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Reviewed by:
  • At the Violet Hour: Modernism and Violence in England and Ireland by Sarah Cole, and: A Sense of Shock: The Impact of Impressionism on Modern British and Irish Writing by Adam Parkes
  • David Mulry (bio)
Sarah Cole. At the Violet Hour: Modernism and Violence in England and Ireland.
Oxford: Oxford University Press, 2012. 377pp.
ISBN 9780195389616.
Adam Parkes. A Sense of Shock: The Impact of Impressionism on Modern British and Irish Writing.
Oxford: Oxford University Press, 2011. 284pp.
ISBN 9780195383812.

Both Sarah Cole and Adam Parkes offer distinctive, and occasionally contradictory, interpretations of the literature of the cusp of the century, with Parkes suggesting a rereading of the importance of impressionism, and Cole privileging violence as a controller of form and theme in literary Modernism. Both focus on the importance of vivid sensation(alism), especially in the overlapping area of Conrad’s political fiction, which is illustrated in their extended treatments of The Secret Agent, though together their books create a scholarly conversation about how we should interpret and understand such treatment.

“Violence experienced subjectively—bruising, terrible, vibrant, productive—is, for modernist writers, where it all begins” (8), writes Cole in the introduction to her engaging survey of Modernist Irish and English literature, At the Violet Hour. Cole poses her methodology as a model study of “different collections of texts,” and accordingly focuses on the canonical figures of High Modernism, Eliot, Conrad, Yeats, and Woolf, according to a “basic, imaginary structure” that she lays out in the first chapter on Eliot’s “The Waste Land,” positing a binary architecture for the literature of the period of “enchanted and disenchanted violence” (Cole 39).

Like Parkes in A Sense of Shock, for Cole the section on Conrad focuses on dynamite violence and the literature of terror, in particular The Secret Agent, though she has interesting commentary on “The Informer” from A Set of Six, and more significantly on Nostromo. Cole sets up an extended treatment of period anarchism by reviewing some of the determining factors of the philosophy and the major historical figures like Bakunin, Ravachol, and Kropotkin. It is a section that is rich and concise, summing up the period very well, followed by a [End Page 67] review, which, though by no means comprehensive, covers a robust selection of dynamite novels to set the literary context.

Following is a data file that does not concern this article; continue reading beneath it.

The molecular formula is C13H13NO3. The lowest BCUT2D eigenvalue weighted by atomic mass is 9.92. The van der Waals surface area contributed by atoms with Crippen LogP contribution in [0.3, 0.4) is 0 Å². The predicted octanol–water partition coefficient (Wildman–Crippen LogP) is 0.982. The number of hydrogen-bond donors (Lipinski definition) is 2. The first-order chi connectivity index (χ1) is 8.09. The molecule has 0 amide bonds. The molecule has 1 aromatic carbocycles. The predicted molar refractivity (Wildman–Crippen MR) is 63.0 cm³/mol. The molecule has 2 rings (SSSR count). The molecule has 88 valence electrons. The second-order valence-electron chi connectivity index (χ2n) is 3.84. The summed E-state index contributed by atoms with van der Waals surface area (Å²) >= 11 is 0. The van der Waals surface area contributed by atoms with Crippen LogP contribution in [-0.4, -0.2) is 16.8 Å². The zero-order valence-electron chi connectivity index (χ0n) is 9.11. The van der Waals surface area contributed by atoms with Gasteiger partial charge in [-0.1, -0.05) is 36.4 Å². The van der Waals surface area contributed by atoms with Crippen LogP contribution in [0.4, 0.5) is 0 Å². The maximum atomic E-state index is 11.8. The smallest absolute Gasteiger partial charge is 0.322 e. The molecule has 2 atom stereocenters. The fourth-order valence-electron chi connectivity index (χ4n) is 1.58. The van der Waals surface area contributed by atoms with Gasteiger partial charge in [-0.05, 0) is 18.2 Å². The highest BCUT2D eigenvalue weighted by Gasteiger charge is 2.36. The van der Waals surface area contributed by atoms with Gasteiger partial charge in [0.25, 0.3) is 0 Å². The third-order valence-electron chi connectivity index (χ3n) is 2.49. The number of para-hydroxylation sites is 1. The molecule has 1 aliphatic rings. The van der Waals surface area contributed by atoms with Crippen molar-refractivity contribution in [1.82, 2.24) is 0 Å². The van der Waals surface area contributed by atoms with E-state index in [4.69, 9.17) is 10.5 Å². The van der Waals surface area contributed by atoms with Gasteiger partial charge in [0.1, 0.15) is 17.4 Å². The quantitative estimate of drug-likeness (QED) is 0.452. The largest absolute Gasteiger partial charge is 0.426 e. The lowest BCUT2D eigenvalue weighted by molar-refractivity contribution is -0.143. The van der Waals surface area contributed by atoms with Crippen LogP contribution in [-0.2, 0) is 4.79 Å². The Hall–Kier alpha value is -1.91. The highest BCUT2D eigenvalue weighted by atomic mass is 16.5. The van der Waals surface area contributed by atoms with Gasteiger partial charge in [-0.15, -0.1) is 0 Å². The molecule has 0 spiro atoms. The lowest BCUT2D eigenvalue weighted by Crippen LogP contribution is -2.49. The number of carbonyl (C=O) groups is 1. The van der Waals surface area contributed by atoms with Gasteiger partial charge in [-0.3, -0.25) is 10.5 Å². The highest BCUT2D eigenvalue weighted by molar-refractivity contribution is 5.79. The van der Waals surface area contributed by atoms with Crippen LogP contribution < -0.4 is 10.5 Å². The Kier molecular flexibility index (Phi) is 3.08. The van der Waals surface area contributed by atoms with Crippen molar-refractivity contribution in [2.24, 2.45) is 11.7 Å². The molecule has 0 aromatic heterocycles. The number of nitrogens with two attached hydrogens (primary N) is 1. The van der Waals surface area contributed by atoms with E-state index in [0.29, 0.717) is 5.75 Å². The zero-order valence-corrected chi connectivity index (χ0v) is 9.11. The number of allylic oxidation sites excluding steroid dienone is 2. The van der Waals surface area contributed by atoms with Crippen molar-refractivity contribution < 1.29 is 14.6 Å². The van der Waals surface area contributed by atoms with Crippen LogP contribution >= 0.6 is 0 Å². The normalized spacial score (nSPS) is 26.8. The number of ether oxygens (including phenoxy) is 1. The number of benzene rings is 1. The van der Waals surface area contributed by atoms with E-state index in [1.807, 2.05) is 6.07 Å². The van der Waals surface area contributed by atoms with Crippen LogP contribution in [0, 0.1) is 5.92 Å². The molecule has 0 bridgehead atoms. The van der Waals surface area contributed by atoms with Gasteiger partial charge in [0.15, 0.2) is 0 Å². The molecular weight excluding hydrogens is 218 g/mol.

Cole begins the discussion with the curious note that while we may be used to terroristic detonation in contemporary society, it now having a kind of dreadful inevitability, Conrad’s audience would have been sensitive to the purely sensational novelty of the experience, and she points to “its chemical smell, to its shattering sound, to its extreme tactile effects” (Cole 83). She may be right, and it’s a fascinating idea, but her perception of the pristine sensory vacancy of the period may be imaginatively anodyne. One wonders if urban dwellers at the turn of the century with crowded streets filled with street hawkers, paper vendors, bustling crowds, horses in harness, dung in the streets, and unregulated factory growth with acrid smoke and smog might have presented the pure palate of undulled sensation that she imagines. No doubt she is right, however, that for the Edwardian audience, detonation as a spectacle, and as a sensation, must have been an extraordinary thing—but perhaps it is for us as well.

In her treatment, Cole argues that dynamite fiction is melodramatic in nature and sensational in form, and she takes the reader into the events of the Greenwich bombing to contextualize some of the later discussion of Conrad’s novel. In this well-researched and informative section, there is the occasional nuance that is either incorrect or deserves more clarification. She seems to confuse a series of Fenian outrages in England as part of a broader anarchist pattern of attempts on English targets; ironically, as one commentator suggests, newspapers conflate terror groups to “canalize fear” (Melchiori 9). Perhaps more significantly, Cole notes, Conrad’s “novel is true to contemporary newspaper accounts” (118), and she goes into some detail examining the spectacularly smashed body of Stevie in Conrad’s version of the events, noting that the “shovel” appears to have been Conrad’s invention. This...

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Additional Information

ISSN
1935-0252
Print ISSN
0010-6356
Pages
pp. 67-71
Launched on MUSE
2017-09-28
Open Access
No
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